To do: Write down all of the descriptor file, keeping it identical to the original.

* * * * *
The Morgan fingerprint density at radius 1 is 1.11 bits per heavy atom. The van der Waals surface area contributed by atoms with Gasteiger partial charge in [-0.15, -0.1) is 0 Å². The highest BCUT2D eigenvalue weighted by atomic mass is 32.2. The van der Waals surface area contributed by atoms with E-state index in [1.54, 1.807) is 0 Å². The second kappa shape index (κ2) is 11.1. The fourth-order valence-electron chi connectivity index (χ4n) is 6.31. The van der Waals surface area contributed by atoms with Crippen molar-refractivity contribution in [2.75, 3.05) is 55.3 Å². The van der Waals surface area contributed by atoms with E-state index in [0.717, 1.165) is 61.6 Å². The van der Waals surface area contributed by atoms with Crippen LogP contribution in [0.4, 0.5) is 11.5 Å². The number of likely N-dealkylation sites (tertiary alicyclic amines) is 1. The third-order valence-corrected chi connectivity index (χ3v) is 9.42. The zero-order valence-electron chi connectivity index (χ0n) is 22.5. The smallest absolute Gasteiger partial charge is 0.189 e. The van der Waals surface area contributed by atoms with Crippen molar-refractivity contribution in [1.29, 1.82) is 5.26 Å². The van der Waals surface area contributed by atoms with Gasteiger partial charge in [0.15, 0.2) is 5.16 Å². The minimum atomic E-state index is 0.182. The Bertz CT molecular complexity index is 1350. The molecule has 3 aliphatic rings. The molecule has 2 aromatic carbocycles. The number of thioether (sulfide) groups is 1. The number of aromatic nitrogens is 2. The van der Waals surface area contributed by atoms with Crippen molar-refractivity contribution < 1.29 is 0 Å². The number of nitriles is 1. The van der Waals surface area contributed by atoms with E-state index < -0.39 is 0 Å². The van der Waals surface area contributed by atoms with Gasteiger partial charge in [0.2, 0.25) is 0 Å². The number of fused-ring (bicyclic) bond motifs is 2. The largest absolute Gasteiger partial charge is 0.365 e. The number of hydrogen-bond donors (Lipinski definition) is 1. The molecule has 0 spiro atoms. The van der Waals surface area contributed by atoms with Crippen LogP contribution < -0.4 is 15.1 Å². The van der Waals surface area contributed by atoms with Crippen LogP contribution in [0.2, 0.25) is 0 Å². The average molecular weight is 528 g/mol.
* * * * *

The Morgan fingerprint density at radius 1 is 1.11 bits per heavy atom. The van der Waals surface area contributed by atoms with Gasteiger partial charge in [-0.15, -0.1) is 0 Å². The highest BCUT2D eigenvalue weighted by atomic mass is 32.2. The van der Waals surface area contributed by atoms with E-state index in [1.54, 1.807) is 0 Å². The second kappa shape index (κ2) is 11.1. The fourth-order valence-electron chi connectivity index (χ4n) is 6.31. The van der Waals surface area contributed by atoms with Crippen molar-refractivity contribution in [2.75, 3.05) is 55.3 Å². The van der Waals surface area contributed by atoms with E-state index in [0.717, 1.165) is 61.6 Å². The van der Waals surface area contributed by atoms with Crippen LogP contribution in [0.4, 0.5) is 11.5 Å². The number of likely N-dealkylation sites (tertiary alicyclic amines) is 1. The third-order valence-corrected chi connectivity index (χ3v) is 9.42. The zero-order valence-electron chi connectivity index (χ0n) is 22.5. The smallest absolute Gasteiger partial charge is 0.189 e. The van der Waals surface area contributed by atoms with Crippen molar-refractivity contribution in [1.29, 1.82) is 5.26 Å². The van der Waals surface area contributed by atoms with Gasteiger partial charge in [0.15, 0.2) is 5.16 Å². The minimum atomic E-state index is 0.182. The Bertz CT molecular complexity index is 1350. The molecule has 3 aliphatic rings. The molecule has 2 aromatic carbocycles. The number of thioether (sulfide) groups is 1. The number of aromatic nitrogens is 2. The van der Waals surface area contributed by atoms with Crippen molar-refractivity contribution < 1.29 is 0 Å². The number of nitriles is 1. The van der Waals surface area contributed by atoms with E-state index < -0.39 is 0 Å². The van der Waals surface area contributed by atoms with Gasteiger partial charge in [0.2, 0.25) is 0 Å². The number of fused-ring (bicyclic) bond motifs is 2. The largest absolute Gasteiger partial charge is 0.365 e. The number of hydrogen-bond donors (Lipinski definition) is 1. The molecule has 0 spiro atoms. The van der Waals surface area contributed by atoms with Crippen LogP contribution < -0.4 is 15.1 Å². The van der Waals surface area contributed by atoms with Crippen LogP contribution in [0.2, 0.25) is 0 Å². The average molecular weight is 528 g/mol.